Implant failure was detected in all patients who had been treated with the Duraloc Constrained Inlay because of recurrent dislocation (Table). Either revision surgery with an exchange of the cup implant had already been carried out (3 patients), or the expanding ring was dislocated (5 patients).
1 patient (case no. 2) underwent revision surgery due to failure of the antiluxation inlay 3 years after implantation. At revision surgery, the same type of inlay was used again. After 1 more year and another event of dislocation, this inlay was replaced with a Ganz cup and a Mueller antiluxation inlay. He used a brace for 6 weeks after surgery and no further dislocations had occurred a the latest follow-up 2 years after the intervention ().
Case no. 2: implant failure and dislocation of the second Duraloc Constrained Inlay.
1 patient (case no. 4), after change to the Durolac Constrained Inlay 7 years after primary hip arthroplasty, had to undergo another revision surgery after 10 months due to a periprosthetic fracture in the area of the major trochanter. Surgery revealed an intense metallosis resulting from contact of the dislocated expanding ring with the neck of the stem. Signs of rubbing and also polished spots on the titanium body of the neck were detected ( and ).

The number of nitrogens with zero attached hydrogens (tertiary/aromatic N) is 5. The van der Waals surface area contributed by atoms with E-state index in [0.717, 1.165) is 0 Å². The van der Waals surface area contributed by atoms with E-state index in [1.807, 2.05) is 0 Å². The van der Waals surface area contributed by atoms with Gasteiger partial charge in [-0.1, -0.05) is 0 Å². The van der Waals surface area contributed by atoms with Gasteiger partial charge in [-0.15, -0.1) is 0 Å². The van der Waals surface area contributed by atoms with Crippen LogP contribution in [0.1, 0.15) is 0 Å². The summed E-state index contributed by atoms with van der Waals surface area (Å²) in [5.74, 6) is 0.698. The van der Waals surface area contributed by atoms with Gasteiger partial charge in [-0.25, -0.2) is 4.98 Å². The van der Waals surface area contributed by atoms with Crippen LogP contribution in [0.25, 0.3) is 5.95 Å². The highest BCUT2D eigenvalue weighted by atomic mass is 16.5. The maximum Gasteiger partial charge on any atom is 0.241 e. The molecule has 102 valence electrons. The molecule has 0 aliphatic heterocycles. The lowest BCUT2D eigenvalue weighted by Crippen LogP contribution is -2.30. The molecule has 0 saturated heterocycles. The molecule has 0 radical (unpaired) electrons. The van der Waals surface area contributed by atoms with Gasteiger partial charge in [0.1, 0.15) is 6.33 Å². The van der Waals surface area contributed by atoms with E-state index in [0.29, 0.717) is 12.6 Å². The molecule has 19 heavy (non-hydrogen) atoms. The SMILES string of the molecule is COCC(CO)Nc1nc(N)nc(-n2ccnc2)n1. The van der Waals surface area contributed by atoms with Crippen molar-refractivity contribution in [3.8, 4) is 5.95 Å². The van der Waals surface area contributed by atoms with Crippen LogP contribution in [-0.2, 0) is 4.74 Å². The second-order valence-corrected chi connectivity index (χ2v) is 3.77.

Case no. 4: intraoperatively, with defects at the neck of the stem.
1 patient (case no. 6) had revision surgery due to stem loosening. The expanding ring was dislocated. The cup was revised too, changing the system to a Mueller antiluxation inlay. Shortly after this intervention, another dislocation occurred.
In 4 patients (cases no. 1, 3, 5, and 7) the follow-up examination revealed a luxation of the expanding ring. These patients reported no further dislocations and had no pain. However, they had limited mobility, which they regarded as an acceptable restriction to their quality of life considering that they had remained free of dislocations.
1 patient did not consent to a follow-up examination. At a phone interview, he expressed his dissatisfaction with the outcome because of subluxation symptoms and restrictions to movement. He did not mention any inpatient treatment or dislocations.
Radiographs from any of the cases did not reveal any signs of loosening of the Durolac cups or migration of the inlays regarding their fixation in the cup.